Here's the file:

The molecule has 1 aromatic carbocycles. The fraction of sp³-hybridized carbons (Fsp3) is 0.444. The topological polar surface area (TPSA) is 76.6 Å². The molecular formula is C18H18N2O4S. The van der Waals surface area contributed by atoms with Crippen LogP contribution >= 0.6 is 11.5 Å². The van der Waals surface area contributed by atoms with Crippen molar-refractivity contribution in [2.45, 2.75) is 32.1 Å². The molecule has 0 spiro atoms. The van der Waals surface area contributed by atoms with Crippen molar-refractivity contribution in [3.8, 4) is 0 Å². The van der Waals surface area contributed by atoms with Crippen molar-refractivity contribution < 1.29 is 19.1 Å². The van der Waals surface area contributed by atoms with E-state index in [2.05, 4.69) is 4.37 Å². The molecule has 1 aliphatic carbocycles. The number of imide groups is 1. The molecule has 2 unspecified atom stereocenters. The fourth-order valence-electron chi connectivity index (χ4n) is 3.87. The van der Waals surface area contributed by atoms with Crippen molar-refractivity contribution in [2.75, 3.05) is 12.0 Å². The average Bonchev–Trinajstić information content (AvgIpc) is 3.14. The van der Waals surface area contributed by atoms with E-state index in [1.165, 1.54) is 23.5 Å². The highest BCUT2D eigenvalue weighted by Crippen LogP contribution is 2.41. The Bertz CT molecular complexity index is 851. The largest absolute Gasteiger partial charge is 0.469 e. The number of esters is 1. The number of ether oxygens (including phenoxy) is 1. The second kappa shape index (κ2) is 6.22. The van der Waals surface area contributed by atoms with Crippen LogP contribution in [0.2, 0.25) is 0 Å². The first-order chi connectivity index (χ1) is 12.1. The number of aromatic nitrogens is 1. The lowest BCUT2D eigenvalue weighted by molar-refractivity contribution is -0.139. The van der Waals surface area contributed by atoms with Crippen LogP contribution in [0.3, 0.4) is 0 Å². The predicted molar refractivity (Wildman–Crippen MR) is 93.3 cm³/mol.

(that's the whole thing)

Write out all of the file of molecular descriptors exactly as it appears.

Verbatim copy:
The molecule has 1 aromatic carbocycles. The fraction of sp³-hybridized carbons (Fsp3) is 0.444. The topological polar surface area (TPSA) is 76.6 Å². The molecular formula is C18H18N2O4S. The van der Waals surface area contributed by atoms with Crippen LogP contribution >= 0.6 is 11.5 Å². The van der Waals surface area contributed by atoms with Crippen molar-refractivity contribution in [2.45, 2.75) is 32.1 Å². The molecule has 0 spiro atoms. The van der Waals surface area contributed by atoms with Crippen molar-refractivity contribution in [3.8, 4) is 0 Å². The van der Waals surface area contributed by atoms with Crippen molar-refractivity contribution < 1.29 is 19.1 Å². The van der Waals surface area contributed by atoms with E-state index in [2.05, 4.69) is 4.37 Å². The molecule has 1 aliphatic carbocycles. The number of imide groups is 1. The molecule has 2 unspecified atom stereocenters. The fourth-order valence-electron chi connectivity index (χ4n) is 3.87. The van der Waals surface area contributed by atoms with Crippen molar-refractivity contribution in [2.75, 3.05) is 12.0 Å². The average Bonchev–Trinajstić information content (AvgIpc) is 3.14. The van der Waals surface area contributed by atoms with E-state index in [1.165, 1.54) is 23.5 Å². The highest BCUT2D eigenvalue weighted by Crippen LogP contribution is 2.41. The Bertz CT molecular complexity index is 851. The largest absolute Gasteiger partial charge is 0.469 e. The number of esters is 1. The number of ether oxygens (including phenoxy) is 1. The second kappa shape index (κ2) is 6.22. The van der Waals surface area contributed by atoms with Crippen LogP contribution in [0.2, 0.25) is 0 Å². The first-order chi connectivity index (χ1) is 12.1. The number of aromatic nitrogens is 1. The lowest BCUT2D eigenvalue weighted by molar-refractivity contribution is -0.139. The van der Waals surface area contributed by atoms with Crippen LogP contribution in [0.3, 0.4) is 0 Å². The predicted molar refractivity (Wildman–Crippen MR) is 93.3 cm³/mol.